Banjul, formerly (until 1973) Bathurst, city, capital, and Atlantic port of The Gambia, on St. Mary’sIsland, near the mouth of the Gambia River. It is the country’s largest city. It was founded in 1816, when the British Colonial Office ordered Captain Alexander Grant to establish a military post on the river to suppress the slave trade and to serve as a trade outlet for merchants ejected from Senegal, which had been restored to France. Grant chose Banjul Island (ceded by the chief of Kombo) as the site, which he renamed St. Mary’s. He named the new settlement for Henry Bathurst, 3rd Earl Bathurst, then colonial secretary. It became the capital of the British colony and protectorate of Gambia and after 1947 was governed by a town council. With The Gambia’s independence in 1965, the town was granted city status and became the national capital. The name was changed to Banjul in 1973.

Banjul, Gambia

The present airport. In 1956 it was a shed affair with a metal mesh runway.

See the book, ” Merchant Navy Apprentice 1951-1955″ for accounts of voyages back then

Joining in the 1950’s

By Alan Rawlinson

It doesn’t seem so long ago,
the winches hissing and clanking in the snow.
There’s a lovely smell of warmed up oil and steam,
and Copra’s spread there, on the beams.

Hoses, cables, boards, and battens,
are strewn around in  random patterns.
There was nothing like a Bank Line ship,
home at last, from a 2 year trip.

See the cabins, glossy white,
narrow bunks with quilts tucked tight,
Then comes the tea, thick and treackly,
brought by stewards, ever so meekly.

So, an alien world, but let it be known,
some of us, – we called it home!

Places we visited..

Trinidad

Trinidad, Point Fortin, was a regular call for outbound Bank Line ships loading bitumen drums for Australa or NZ ports. It was the first foreign port for the author asa first trip apprentice on the FORTHBANK in 1951

Loading took place at anchor offshore, and trips ashore to the Shell club usually were enabled. First foreign port for a first tripper left everlasting memories. The Cicadas at night making their loud racket, and the calm of the morning at anchor without a sound and the sea like glass. It was magical.

More accounts of Bank Line voyages can be read in the book, ” Voyaging with Icons”

Palm Line

Many Bank Line folk will remember seeing the Palm Line vessels on the West African Coast with their distinctive funnel sporting a palm. Here is an article summarising the fleet, and kindly submitted by Captain Geoffrey Walker in Melbourne. He has a fascinating Maritime site at https://oceanjoss.com

To read the full article, please click on the download button above.

A book about the Bank Line experience is called, ” Merchant Navy Apprentice 1951-1955″. It is available in print or as an ebook via Amazon.

Fleetbank

A great view of the foredeck on the old timer – FLEETBANK. Not a container in sight! These decks, usually Oregon pine, were a sheathing over steel. When holystoned, and wet with spray, they glistened in the sun. In port they often took a beating – gouged and chewed up by beams being crashed down, and sometimes stained with cargoes like bitumen or oil, but somehow the appearance always recovered.

Photo kindly supplid by Peter Ferrer who was onboard the Fleetbank

King Line Ltd

(click on the link to download)

An article re the ‘King Line’, penned by the author Captain Geoffrey Walker . His website, https://oceanjoss.com has an interesting variety of Maritime postings.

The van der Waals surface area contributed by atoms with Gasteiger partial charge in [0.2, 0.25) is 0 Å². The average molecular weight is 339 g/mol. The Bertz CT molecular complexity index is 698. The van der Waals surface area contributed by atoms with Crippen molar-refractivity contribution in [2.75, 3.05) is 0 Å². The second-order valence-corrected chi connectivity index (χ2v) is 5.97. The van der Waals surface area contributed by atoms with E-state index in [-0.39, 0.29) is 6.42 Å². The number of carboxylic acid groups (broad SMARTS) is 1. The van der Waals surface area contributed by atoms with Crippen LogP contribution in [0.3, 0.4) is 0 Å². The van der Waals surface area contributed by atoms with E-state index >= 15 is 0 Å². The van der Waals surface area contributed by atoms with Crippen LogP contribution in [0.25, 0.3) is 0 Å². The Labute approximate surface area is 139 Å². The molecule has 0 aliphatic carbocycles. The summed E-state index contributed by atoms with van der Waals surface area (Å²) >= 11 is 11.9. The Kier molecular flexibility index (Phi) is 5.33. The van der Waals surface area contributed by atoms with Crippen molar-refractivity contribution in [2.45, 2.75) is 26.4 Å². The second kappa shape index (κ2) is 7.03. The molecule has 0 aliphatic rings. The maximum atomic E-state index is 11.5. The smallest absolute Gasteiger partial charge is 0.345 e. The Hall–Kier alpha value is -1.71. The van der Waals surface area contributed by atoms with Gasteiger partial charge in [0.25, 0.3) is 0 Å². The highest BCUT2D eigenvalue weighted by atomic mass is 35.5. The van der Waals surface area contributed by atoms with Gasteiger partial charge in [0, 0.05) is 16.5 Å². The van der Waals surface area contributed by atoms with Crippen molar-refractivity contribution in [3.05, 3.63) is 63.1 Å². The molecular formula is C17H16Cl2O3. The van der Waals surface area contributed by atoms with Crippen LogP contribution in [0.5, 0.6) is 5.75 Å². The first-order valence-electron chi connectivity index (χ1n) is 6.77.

Books on the Bank Line include:

” Voyaging with Icons”

” Any Budding Sailors”, and,

” Merchant Navy Apprentice 1951-1955″

Fleets we knew..

Stag Line

Stag Line was one of the many British shipping companies on the world maritime stage during the pre-container era.

The following article has been penned by the maritime author, Geoff Walker whose own website ( https://oceanjoss.com) is an interesting collection of all things maritime.

Click on the link to download and read

Some books with Bank Line content are called:

” Any Budding Sailors?”

” Merchant Navy Apprentice 1951-1955″

” Voyaging with Icons”

All available from Amazon online.

Places we visited..

Beira

The Inchanga (above) was in Beira , Mozambique, every few weeks on the India/Africa passenger service. Both loading and discharging was normal. In her day, it meant anchoring for longish periods in the river and suffering the heat and the Tstse flies while working as an apprentice. Today, a modern port offers berths alongside.,

A book titled, ” Voyaging with Icons” describes life on the Bank Line ships

Places we visited…

Hong Kong

Hong Kong harbour saw many Bank Line ships come and go, occasionally just for a crew change. The stunning location was hard to beat, and ashore in the early days everything that jack tar could ever need was available with many bars and haunts offering a variety of food and drink. A couple of pics below capture the 1950’s scene – star ferry terminal and a busy street.

The book, ” Merchant Navy Apprentice 1951 – 1955″ is about life circling the world in the 1950’s.

Places we visited.

Ports of New Guinea

Many Bank Line folk will have memories of the New Guinea ports, good or otherwise! The following comprehensive article was penned by the Maritime author, Captain Geoffrey Walker. Grateful thanks to him.

Press the Download button to read the article

Geoffrey’s book which is a memoir is called ” A Tramp for all the Oceans” See his site – https://oceanjoss.com to purchase

Places we visited..

Cotonou

Cotonou in Benin was a regular call for Bank Line ships discharging gunny bales from India. Back in the 1950/60’s dischaging was carried out to lighters out at anchor, but today there is a thriving port.

The Irisbank visited Cotonou several times

Cotonou  is the economic center of Benin. Its official population count was 761,137 inhabitants in 2006; however, some estimates indicate its population to be as high as 2.4 million.

In addition to being Benin’s largest city, it is the seat of government, although Porto-Novo is the official capital.

The urban area continues to expand, notably toward the west. The city lies in the southeast of the country.

See the book, ” Any Budding Sailors”, available on Amazon for accounts of life in the Bank Line.

Places we visited…

Shanghai

Shanghai was visited by Bank Line vessels both discharging and loading. Visits to this memorable city offered everything that could ever be needed plus a fascinating history and scenic views etc.

The old Lindenbank was bound for Shanghai with wheat when she stranded

More accounts of life in the Bank Line are in the book called, ” Any Budding Sailors?” available from Amazon.